Thursday, April 16, 2009

Follow-Up Verification Requests Sent on Day 30 Held to be Premature and Ineffective

Alur Med. Supply, Inc. a/a/o Teresa Radriguez v. Progressive Ins. Co.

(App. Term, 2nd Dept., decided 4/7/2009)

Section 65-3.6(b) of Regulation 68, provides:
     (b) Verification requests. At a minimum, if any requested verifications has not been supplied to the insurer 30 calendar days after the original request, the insurer shall, within 10 calendar days, follow up with the party from whom the verification was requested, either by telephone call, properly documented in the file, or by mail. At the same time the insurer shall inform the applicant and such person’s attorney of the reason(s) why the claim is delayed by identifying in writing the missing verification and the party from whom it was requested.
If the no-fault insurer sends the follow-up verification request on Day 30, instead of Days 31 through 41, after the original request, does it "lose" the tolling effect of such verification requests and is it precluded from relying on defenses related to those requests?  The Appellate Term, Second Department, has again said yes, Progressive's follow-up request sent before the expiration of that initial 30-day period was premature and a nullity, rendering Progressive's eventual denial untimely and precluding it from raising most defenses, including lack of medical necessity:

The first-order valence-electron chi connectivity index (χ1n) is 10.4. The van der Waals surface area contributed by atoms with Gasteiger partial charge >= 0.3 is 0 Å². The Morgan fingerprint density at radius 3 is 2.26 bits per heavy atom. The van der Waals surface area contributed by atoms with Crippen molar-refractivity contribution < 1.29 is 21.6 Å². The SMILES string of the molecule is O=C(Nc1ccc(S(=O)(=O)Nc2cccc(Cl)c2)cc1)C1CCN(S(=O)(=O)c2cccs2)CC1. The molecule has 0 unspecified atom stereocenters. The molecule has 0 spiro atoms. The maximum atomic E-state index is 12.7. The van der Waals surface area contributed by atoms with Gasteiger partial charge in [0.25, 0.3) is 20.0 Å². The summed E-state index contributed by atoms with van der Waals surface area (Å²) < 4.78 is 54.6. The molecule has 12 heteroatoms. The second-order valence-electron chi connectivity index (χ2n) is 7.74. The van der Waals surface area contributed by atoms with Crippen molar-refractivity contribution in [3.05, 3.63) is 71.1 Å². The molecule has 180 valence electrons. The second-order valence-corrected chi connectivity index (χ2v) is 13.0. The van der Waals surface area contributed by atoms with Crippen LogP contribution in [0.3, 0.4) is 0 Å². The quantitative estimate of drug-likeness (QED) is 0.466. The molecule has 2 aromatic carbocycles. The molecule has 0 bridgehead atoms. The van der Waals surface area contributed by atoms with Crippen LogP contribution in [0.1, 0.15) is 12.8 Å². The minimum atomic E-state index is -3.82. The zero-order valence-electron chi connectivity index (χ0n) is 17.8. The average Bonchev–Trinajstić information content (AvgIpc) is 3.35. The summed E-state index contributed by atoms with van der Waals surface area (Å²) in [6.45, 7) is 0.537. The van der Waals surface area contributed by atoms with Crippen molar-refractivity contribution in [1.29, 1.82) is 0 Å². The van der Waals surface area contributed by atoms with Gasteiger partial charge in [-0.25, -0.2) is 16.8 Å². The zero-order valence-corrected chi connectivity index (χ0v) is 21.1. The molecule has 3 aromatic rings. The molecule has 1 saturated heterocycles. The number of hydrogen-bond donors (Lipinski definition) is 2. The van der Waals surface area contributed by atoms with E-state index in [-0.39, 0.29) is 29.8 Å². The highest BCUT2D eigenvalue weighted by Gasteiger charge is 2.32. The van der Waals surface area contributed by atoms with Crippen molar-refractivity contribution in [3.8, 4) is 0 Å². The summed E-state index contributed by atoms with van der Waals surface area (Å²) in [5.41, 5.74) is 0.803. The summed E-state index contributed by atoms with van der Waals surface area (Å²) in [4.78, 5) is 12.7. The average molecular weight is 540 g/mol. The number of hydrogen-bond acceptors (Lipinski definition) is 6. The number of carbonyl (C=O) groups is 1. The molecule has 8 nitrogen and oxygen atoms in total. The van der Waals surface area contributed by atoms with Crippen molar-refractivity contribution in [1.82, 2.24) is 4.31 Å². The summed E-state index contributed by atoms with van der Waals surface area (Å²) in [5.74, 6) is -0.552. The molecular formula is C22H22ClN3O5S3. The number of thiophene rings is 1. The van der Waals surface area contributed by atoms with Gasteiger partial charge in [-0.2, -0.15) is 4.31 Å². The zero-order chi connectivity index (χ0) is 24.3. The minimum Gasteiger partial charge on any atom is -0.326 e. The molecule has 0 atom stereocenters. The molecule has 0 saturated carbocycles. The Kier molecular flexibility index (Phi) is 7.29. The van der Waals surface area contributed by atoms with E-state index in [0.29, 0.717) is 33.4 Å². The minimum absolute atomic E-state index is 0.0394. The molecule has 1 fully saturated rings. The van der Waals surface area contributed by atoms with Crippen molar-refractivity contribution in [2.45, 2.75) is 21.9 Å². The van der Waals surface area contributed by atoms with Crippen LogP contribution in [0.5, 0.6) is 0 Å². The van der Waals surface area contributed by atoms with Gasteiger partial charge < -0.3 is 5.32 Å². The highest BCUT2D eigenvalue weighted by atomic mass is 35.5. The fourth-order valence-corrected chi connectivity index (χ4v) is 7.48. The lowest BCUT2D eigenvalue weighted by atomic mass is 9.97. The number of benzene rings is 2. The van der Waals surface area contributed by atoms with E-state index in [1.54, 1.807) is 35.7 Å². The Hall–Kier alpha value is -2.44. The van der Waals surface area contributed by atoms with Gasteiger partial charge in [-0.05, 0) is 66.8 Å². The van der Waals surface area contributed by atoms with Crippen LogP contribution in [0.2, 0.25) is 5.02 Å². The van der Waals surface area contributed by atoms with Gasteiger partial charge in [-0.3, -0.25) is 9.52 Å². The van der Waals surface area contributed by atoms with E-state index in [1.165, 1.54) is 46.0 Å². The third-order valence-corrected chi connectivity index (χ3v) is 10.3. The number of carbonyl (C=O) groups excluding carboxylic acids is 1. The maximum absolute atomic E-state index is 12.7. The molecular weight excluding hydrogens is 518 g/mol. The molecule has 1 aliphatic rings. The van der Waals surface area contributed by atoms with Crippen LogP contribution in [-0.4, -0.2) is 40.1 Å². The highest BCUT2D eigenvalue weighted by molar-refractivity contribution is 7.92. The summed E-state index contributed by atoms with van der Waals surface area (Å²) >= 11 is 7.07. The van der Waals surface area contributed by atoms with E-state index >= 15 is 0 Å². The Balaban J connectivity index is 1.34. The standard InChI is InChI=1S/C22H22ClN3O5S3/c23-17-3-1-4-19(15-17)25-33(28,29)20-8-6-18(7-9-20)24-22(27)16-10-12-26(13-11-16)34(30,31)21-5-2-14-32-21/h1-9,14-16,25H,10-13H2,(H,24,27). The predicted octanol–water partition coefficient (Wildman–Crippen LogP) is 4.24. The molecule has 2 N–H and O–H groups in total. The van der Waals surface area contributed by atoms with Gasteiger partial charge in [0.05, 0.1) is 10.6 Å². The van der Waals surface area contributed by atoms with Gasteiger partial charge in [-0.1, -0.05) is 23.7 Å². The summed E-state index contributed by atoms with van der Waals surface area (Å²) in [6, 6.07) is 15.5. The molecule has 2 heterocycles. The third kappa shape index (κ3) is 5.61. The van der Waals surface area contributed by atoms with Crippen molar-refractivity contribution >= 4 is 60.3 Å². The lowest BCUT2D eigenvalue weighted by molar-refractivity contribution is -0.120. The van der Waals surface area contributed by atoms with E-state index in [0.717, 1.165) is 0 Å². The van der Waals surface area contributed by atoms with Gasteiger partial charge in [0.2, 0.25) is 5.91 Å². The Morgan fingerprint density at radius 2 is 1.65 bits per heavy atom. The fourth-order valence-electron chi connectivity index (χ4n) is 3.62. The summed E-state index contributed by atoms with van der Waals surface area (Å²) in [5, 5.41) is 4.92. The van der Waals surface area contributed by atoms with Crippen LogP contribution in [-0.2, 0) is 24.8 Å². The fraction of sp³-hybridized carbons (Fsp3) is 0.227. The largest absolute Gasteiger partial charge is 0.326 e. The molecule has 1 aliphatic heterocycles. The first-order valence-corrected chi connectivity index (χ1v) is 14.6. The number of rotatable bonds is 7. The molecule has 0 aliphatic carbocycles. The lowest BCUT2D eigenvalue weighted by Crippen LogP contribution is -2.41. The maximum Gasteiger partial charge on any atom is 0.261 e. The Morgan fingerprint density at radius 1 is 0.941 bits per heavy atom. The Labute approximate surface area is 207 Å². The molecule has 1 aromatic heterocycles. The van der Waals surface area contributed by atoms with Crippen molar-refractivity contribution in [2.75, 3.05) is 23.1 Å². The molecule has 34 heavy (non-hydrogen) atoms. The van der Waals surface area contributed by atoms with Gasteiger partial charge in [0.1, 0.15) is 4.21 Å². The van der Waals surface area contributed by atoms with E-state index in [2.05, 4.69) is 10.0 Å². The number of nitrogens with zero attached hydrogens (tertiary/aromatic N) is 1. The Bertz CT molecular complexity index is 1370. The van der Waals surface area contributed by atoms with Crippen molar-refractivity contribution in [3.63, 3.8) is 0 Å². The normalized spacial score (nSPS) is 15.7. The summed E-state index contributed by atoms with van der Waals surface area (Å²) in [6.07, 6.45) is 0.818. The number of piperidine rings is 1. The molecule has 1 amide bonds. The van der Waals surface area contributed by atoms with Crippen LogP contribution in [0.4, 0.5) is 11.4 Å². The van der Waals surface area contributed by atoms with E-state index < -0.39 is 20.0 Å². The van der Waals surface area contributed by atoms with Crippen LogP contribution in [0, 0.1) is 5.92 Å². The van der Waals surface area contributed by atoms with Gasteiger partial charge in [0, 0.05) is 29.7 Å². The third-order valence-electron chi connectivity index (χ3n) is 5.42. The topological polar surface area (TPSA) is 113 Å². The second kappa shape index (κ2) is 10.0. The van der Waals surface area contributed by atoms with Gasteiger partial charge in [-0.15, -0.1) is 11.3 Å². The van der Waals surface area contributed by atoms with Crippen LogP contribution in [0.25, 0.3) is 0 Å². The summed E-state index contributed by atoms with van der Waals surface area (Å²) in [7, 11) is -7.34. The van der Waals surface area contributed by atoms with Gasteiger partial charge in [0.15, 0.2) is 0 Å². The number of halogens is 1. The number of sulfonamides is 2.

Since defendant's papers established that it mailed its follow-up requests for verification on the 30th calendar day after it mailed its verification requests, the follow-up requests were premature and without effect (see General Construction Law § 20; Insurance Department Regulations [11 NYCRR] § 65-3.6 [b]; Infinity Health Prods., Ltd. v Eveready Ins. Co., 21 Misc 3d 1 [App Term, 2d & 11th Jud Dists 2008]). Consequently, defendant failed to timely deny plaintiff's claim and is precluded from raising most defenses, including its proffered defense of lack of medical necessity (see Fair Price Med. Supply Corp. v Travelers Indem. Co., 10 NY3d 556 [2008]; Presbyterian Hosp. in City of N.Y. v Maryland Cas. Co., 90 NY2d 274, 282 [1997]). Accordingly, the Civil Court properly granted plaintiff's motion for summary judgment, and the judgment is affirmed.  
This is the second time the Appellate Term, Second Department, has construed 65-3.6(b) in this manner to, in effect, penalize a no-fault insurer for sending a follow-up request too soon.  Its Infinity Health Prods. 2-1 decision from July 2008 was the first time (follow-up request mailed on Day 27).   Other than in this case, that decision has not since been cited in any reported New York case on the 65-3.6(b) follow-up verification issue.

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